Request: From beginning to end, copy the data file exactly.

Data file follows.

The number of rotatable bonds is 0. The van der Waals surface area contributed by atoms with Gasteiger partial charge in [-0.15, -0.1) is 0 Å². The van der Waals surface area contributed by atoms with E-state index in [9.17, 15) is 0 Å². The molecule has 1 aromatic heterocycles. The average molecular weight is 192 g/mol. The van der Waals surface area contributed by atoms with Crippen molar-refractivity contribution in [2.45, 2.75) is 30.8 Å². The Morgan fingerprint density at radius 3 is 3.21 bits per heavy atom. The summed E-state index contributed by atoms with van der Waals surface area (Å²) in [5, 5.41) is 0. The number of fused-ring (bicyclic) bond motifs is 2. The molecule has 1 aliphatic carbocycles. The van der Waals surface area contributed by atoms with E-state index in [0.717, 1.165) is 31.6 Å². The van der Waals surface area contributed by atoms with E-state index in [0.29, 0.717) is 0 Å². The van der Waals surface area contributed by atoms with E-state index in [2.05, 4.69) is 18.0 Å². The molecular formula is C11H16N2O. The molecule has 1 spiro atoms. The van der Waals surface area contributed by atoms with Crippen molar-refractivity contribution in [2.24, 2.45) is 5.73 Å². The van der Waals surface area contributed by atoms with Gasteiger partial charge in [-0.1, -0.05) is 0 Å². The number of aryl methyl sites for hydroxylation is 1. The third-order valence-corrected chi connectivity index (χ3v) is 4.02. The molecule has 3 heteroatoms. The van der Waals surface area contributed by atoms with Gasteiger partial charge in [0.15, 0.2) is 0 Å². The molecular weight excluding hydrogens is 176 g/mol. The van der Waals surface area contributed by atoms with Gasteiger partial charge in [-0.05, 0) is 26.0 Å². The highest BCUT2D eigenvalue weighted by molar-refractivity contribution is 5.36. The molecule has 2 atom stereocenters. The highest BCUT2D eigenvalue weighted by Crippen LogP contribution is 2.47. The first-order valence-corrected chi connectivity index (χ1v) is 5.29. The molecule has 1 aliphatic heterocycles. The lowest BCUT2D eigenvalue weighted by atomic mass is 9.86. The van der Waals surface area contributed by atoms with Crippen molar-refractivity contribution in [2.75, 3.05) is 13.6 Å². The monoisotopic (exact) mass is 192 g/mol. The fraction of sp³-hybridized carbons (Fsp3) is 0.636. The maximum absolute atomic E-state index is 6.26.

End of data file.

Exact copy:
The number of rotatable bonds is 0. The van der Waals surface area contributed by atoms with Gasteiger partial charge in [-0.15, -0.1) is 0 Å². The van der Waals surface area contributed by atoms with E-state index in [9.17, 15) is 0 Å². The molecule has 1 aromatic heterocycles. The average molecular weight is 192 g/mol. The van der Waals surface area contributed by atoms with Crippen molar-refractivity contribution in [2.45, 2.75) is 30.8 Å². The Morgan fingerprint density at radius 3 is 3.21 bits per heavy atom. The summed E-state index contributed by atoms with van der Waals surface area (Å²) in [5, 5.41) is 0. The number of fused-ring (bicyclic) bond motifs is 2. The molecule has 1 aliphatic carbocycles. The van der Waals surface area contributed by atoms with E-state index in [0.717, 1.165) is 31.6 Å². The van der Waals surface area contributed by atoms with E-state index in [0.29, 0.717) is 0 Å². The van der Waals surface area contributed by atoms with E-state index in [2.05, 4.69) is 18.0 Å². The molecular formula is C11H16N2O. The molecule has 1 spiro atoms. The van der Waals surface area contributed by atoms with Crippen molar-refractivity contribution in [2.24, 2.45) is 5.73 Å². The van der Waals surface area contributed by atoms with Gasteiger partial charge in [-0.1, -0.05) is 0 Å². The number of aryl methyl sites for hydroxylation is 1. The third-order valence-corrected chi connectivity index (χ3v) is 4.02. The molecule has 3 heteroatoms. The van der Waals surface area contributed by atoms with Gasteiger partial charge in [0.15, 0.2) is 0 Å². The molecular weight excluding hydrogens is 176 g/mol. The van der Waals surface area contributed by atoms with Gasteiger partial charge in [-0.05, 0) is 26.0 Å². The highest BCUT2D eigenvalue weighted by molar-refractivity contribution is 5.36. The molecule has 2 atom stereocenters. The highest BCUT2D eigenvalue weighted by Crippen LogP contribution is 2.47. The first-order valence-corrected chi connectivity index (χ1v) is 5.29. The molecule has 1 aliphatic heterocycles. The lowest BCUT2D eigenvalue weighted by atomic mass is 9.86. The van der Waals surface area contributed by atoms with Crippen molar-refractivity contribution in [2.75, 3.05) is 13.6 Å². The monoisotopic (exact) mass is 192 g/mol. The fraction of sp³-hybridized carbons (Fsp3) is 0.636. The maximum absolute atomic E-state index is 6.26.